Turkey Bans Facebook, Twitter in Wake of Sunday’s Ankara Bombing

Reuters/Dado Ruvic
Reuters/Dado Ruvic

A Turkish court has issued a gag order, banning Facebook, Twitter, and other social media outlets following a bombing in the capital, Ankara, which killed 37 people and injured dozens others.

Al Arabiya cites numerous Turkish media sources announcing the ban on social media, and “local users” confirming that they could not access the sites at all. The ban follows wide dissemination of graphic photos of the Ankara car bombing surfacing online, including images of the car used as the explosive device.

Turkish courts have issued gag orders on the spread of images of terrorism or violence before, but have more commonly banned publishing the photo, not cut off access to social media sites themselves. As the UK Telegraph notes, “It has become a familiar pattern for courts to issue gag orders on the media but usually Facebook and Twitter have not been affected.”

Some access to Facebook still appears available, however, as The Independent notes that a Facebook post from a man in Ankara has gone viral. In that post, he reproaches Europeans for the minimal public outcry at terrorism in Turkey when compared with terrorist attacks in France. “Contrary to what many people think, Turkey is not the Middle East,” James Taylor writes. “Ankara is not a war zone, it is a normal modern bustling city, just like any other European capital, and Kizilay is the absolute heart, the centre. … You were Charlie, you were Paris. Will you be Ankara?” The piece does not clarify whether it is readily accessible in Turkey, however, or going viral in Europe exclusively.

The Turkish government under President Recep Tayyip Erdogan of the Islamist Justice and Development Party (AKP) has a history of attempting to silence social media. Most recently, the government attempted to shut down Facebook, Twitter, and Youtube following a terrorist siege in the office of prosecutor Mehmet Selim Kiraz, after a photo of Kiraz as a hostage of the Marxist Revolutionary People’s Liberation Front (DHKP-C) surfaced on Twitter. The photo was taken shortly before the terrorist featured shot Kiraz in the head and a police raid subsequently ended the attack.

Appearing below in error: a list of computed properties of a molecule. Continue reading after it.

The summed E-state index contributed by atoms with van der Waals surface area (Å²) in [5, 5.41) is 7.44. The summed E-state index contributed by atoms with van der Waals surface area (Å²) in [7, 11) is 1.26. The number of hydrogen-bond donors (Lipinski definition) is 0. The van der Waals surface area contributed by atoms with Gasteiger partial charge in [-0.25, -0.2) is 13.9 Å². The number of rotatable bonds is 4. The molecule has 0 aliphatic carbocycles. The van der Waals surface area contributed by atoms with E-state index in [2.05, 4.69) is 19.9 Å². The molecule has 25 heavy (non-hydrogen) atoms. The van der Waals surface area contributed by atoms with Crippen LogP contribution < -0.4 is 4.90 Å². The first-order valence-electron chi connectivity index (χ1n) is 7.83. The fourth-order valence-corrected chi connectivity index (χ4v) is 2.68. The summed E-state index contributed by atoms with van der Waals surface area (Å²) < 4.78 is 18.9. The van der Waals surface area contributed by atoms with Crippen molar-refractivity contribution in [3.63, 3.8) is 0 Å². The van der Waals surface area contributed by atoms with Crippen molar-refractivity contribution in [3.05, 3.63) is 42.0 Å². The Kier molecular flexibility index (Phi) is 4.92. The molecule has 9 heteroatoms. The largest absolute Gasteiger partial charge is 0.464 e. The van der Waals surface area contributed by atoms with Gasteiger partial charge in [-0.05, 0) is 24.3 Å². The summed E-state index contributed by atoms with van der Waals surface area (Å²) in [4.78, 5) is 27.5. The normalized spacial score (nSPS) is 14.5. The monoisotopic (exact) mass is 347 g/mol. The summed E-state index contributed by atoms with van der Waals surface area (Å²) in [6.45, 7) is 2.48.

The government also blocked any media outlet publishing the photo from attending Kiraz’s funeral.

That same year, Turkish courts moved to ban all Facebook pages that insulted Muhammad, threatening to block all of Facebook from Turkey if the company did not yield to the demand to remove allegedly blasphemous material. The government also blocked distribution of images of Muhammad published in Charlie Hebdo, a satirical magazine whose Paris headquarters were targeted by a jihadist attack in January of that year. Police raided the headquarters of the Turkish newspaper Cumhuriyet following that publication’s announcement it would run a Turkish-language inset version of Charlie Hebdo in solidarity with the magazine.

Before assuming the presidency, Erdogan had already made a name for himself as an opponent of social media. “We will not leave this nation at the mercy of YouTube and Facebook,” he said in 2014, warning that the government would “take the necessary steps,” including banning media sites, to oppose “all kinds of immorality, all kinds of espionage.”

Thirty-seven people have been confirmed dead in Sunday’s bombing, for which no group has officially taken responsibility. The government has issued statements attributing the attack to the Kurdistan Workers’ Party (PKK), a Marxist terrorist group that the Turkish government has vowed to eradicate. According to Sabah, a newspaper friendly with the Erdogan government, police have evidence identifying one of the bombers as Seher Çağla Demir, “a female member of the PKK who joined the militant group in 2013.” Police have arrested “at least 29 people,” according to CNN, and operations against Kurdish separatists in the south of the country have continued, as well as airstrikes on PKK positions in Iraq.

“Terror attacks–which intend to target the integrity of Turkey, unity and solidarity of our people–do not diminish our will to fight against terror, but further boost it,” Erdogan said in remarks following the attack on Sunday. Government officials and pro-government columnists have issued statements apparently easing Turkish people into becoming accustomed to the attacks until the government can eliminate the PKK entirely. “Unfortunately, our country has to live with this terror but the perpetrators, those who wish to attain their goals through terror, should know they will never reach their aim,” Supreme Court Head İsmail Rüştü Cirit said on Sunday–a line, Hurriyet notes, echoed by columnists at the pro-government Yeni Safak newspaper.